The Sacrifice of Praise

The sacrifice of praise [Hebrews 13:15] . . . is offered to God through the Lord Jesus. All our praise and prayer passes through Him before it reaches God the Father; our great High Priest removes all impurities and imperfections and adds His own virtue to it:

To all our prayer and praises
Christ adds His sweet perfume;
And love the censer raises
These odors to consume. (Mary B. Peters)

The sacrifice of praise is the fruit of lips that acknowledge His name. The only worship that God receives is that which flows from redeemer lips.

Believer’s Bible Commentary, 2nd Edition (on Hebrews 13:15)

In His Presence

The new possibility created by the priestly ministry of Jesus is that through Him we may enter into the sanctuary, the place of God’s holy presence:

Therefore, my friends, since we have confidence to enter the sanctuary by the blood of Jesus, by the new and living way that He opened for us through the curtain (that is, through His flesh), and since we have a great priest over the house of God, let us approach . . . (Hebrews 10:19-21).

Here is the climax of the writer’s argument. Through the living, dying, and ascending of  Christ, we can enter the sanctuary. We can stand in the holy presence of God and offer an unending sacrifice of praise (13:15). This is the joy, the delight and the reality of Christian worship: it takes place in the presence of God through the priesthood of Christ. This is why Calvin could say that Christ is our altar on whom we lay our oblations (Institutes IV.8.17) and also, commenting on Hebrews 2:12, that “Christ leads our songs, and is the chief composer of our hymns” (1853, 67). It is also here, within the sanctuary, that our whole life is lived as a sacrificial giving to God. This is the joy, the delight, the reality of Christian living: it is life lived in the presence of God through the priesthood of Christ. To be in the presence of God is the reality of Christian worship and living, because Christ has opened up for us a “new way” (10:20) through all that would divide us from God’s presence; and this way is nothing else but Himself. Following Westcott’s construction of 10:20, we have “a way through the veil, that is, a way consisting in His flesh, His true human nature” (1903, 322).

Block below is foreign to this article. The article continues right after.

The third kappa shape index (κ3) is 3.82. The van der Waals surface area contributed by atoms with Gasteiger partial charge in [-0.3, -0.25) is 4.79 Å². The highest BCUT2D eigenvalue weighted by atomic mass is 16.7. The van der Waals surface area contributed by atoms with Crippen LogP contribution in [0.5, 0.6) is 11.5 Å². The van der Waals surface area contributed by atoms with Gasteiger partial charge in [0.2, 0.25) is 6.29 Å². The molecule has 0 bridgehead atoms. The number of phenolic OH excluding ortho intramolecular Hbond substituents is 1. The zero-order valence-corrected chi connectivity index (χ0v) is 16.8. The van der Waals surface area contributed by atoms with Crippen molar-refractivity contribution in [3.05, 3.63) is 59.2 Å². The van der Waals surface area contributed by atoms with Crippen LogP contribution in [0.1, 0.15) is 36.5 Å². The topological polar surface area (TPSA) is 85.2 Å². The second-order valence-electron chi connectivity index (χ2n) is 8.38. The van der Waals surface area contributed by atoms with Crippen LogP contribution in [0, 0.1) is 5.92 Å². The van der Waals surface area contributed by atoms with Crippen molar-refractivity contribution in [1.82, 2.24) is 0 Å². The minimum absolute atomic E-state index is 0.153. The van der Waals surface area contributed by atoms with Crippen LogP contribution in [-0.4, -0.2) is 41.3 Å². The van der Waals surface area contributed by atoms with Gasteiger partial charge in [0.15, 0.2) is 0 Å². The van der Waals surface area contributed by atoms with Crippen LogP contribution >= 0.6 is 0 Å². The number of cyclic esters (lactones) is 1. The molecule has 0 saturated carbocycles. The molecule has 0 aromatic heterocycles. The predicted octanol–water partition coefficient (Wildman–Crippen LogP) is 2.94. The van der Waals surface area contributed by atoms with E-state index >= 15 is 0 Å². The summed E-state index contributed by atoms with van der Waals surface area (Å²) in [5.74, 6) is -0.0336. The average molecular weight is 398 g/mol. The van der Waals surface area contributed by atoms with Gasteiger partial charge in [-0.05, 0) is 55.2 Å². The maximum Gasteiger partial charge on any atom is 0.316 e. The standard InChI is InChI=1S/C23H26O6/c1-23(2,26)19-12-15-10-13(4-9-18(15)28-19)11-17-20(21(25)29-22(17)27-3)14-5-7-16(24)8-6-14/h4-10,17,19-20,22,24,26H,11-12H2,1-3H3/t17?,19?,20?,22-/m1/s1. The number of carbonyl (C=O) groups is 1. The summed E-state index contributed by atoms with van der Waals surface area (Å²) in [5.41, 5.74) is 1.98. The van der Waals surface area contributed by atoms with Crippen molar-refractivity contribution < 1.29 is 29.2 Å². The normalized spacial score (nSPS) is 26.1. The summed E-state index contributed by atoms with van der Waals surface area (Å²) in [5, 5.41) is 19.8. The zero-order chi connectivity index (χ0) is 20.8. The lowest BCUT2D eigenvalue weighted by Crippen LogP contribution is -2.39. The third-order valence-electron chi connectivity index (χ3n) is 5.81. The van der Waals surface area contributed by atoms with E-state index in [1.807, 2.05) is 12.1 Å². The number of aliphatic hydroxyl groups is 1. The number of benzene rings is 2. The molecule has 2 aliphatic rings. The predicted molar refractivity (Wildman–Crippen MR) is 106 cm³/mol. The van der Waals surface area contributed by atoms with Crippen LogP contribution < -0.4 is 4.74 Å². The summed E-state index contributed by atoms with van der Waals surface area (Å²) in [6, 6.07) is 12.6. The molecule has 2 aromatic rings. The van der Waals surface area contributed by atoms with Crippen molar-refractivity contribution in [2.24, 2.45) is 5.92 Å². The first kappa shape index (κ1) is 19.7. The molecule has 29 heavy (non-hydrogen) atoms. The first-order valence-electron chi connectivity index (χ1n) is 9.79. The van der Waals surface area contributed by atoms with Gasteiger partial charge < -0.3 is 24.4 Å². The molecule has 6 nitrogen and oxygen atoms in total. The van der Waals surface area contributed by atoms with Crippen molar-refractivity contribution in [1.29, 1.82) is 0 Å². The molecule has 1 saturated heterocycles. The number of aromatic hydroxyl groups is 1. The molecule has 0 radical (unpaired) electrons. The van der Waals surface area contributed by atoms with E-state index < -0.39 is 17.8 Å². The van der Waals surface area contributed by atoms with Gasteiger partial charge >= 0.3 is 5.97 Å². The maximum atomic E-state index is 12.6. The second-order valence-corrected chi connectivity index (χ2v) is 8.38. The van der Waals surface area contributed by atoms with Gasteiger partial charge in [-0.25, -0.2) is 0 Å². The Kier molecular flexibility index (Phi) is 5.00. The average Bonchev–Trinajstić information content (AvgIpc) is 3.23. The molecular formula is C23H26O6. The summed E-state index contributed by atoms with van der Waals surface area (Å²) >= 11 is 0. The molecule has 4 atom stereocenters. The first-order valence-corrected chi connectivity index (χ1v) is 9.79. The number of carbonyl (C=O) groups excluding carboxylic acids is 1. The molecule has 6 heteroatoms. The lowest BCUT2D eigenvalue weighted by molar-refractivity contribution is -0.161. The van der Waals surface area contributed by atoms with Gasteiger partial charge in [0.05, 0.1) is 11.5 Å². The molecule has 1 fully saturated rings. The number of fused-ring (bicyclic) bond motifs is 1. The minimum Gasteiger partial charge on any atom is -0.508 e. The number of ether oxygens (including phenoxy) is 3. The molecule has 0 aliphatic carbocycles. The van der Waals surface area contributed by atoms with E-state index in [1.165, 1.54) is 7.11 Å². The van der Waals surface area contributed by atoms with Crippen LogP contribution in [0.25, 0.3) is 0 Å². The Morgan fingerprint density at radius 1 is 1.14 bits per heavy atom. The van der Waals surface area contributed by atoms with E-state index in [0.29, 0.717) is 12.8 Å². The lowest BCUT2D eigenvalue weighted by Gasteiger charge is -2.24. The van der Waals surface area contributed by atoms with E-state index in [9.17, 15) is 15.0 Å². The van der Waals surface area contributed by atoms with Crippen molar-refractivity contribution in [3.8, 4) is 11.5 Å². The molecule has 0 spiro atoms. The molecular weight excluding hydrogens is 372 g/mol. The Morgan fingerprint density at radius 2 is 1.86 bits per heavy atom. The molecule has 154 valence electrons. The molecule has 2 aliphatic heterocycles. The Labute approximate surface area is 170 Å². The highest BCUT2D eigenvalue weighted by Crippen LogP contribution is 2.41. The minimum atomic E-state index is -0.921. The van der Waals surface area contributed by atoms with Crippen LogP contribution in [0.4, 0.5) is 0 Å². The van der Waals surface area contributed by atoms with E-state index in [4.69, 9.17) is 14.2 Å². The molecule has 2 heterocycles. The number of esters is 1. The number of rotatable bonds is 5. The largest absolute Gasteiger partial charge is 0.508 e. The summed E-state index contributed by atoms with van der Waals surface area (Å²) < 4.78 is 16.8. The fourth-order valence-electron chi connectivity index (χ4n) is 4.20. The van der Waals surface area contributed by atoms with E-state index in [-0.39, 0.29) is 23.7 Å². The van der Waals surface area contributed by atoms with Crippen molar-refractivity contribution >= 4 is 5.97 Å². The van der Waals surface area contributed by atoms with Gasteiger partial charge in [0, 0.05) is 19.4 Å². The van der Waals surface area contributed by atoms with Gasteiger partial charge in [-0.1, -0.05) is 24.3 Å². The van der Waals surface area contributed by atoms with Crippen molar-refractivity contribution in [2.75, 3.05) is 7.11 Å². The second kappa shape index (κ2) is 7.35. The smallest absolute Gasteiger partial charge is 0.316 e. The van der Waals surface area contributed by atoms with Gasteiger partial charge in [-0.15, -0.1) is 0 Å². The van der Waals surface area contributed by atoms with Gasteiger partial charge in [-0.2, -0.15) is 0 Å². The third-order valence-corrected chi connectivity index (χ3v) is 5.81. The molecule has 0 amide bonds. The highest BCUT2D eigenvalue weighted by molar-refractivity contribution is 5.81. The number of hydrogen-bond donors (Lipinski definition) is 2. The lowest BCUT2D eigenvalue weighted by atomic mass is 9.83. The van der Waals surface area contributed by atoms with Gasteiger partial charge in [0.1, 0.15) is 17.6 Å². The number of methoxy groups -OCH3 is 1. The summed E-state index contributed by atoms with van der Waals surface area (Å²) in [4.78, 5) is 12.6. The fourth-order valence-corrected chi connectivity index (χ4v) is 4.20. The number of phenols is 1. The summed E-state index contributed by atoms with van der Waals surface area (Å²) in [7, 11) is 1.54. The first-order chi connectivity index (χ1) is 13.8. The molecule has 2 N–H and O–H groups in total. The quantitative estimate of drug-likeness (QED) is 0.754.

Christopher Cocksworth, “The Cross, Our Worship and Our Living,” in Atonement Today, 118-119

Our Great High Priest

Hebrews thus considers also the present lordship of Christ as a high priestly Office. As a result of this conception of the High Priest, the author connects as closely as possible Christ’s present work and His once-for-all act. “Consequently He is able for all time to save those who draw near to God through Him, since He always lives to make intercession for them” (7:25). This quite clearly indicates a high priestly office which Christ continues to fulfil in the present since His resurrection, and eis to pavteles (throughout all time).

—Oscar Cullmann, “Jesus the High Priest”, Christology of the New Testament,  101-2

One Mediator

The Christology of Hebrews also undoes forever any notion of mystical communion with God. By this, I mean that communion which bypasses Christ to have a direct experience of divine enlightenment, or some numinous spiritual feeling. This is important when we see many contemporary worship songs, activities and approaches which emphasis the inner psychological/emotional state of the worshipper and use it as the criterion to decide if worship has been effective or not. Hebrews will not let us replace the mediation of Christ with the mediation of the worship leader who is able to engender an effective response, which is then interpreted as direct communion with God.

—Noel Due, Created For Worship:  From Genesis to Revelation to You, 181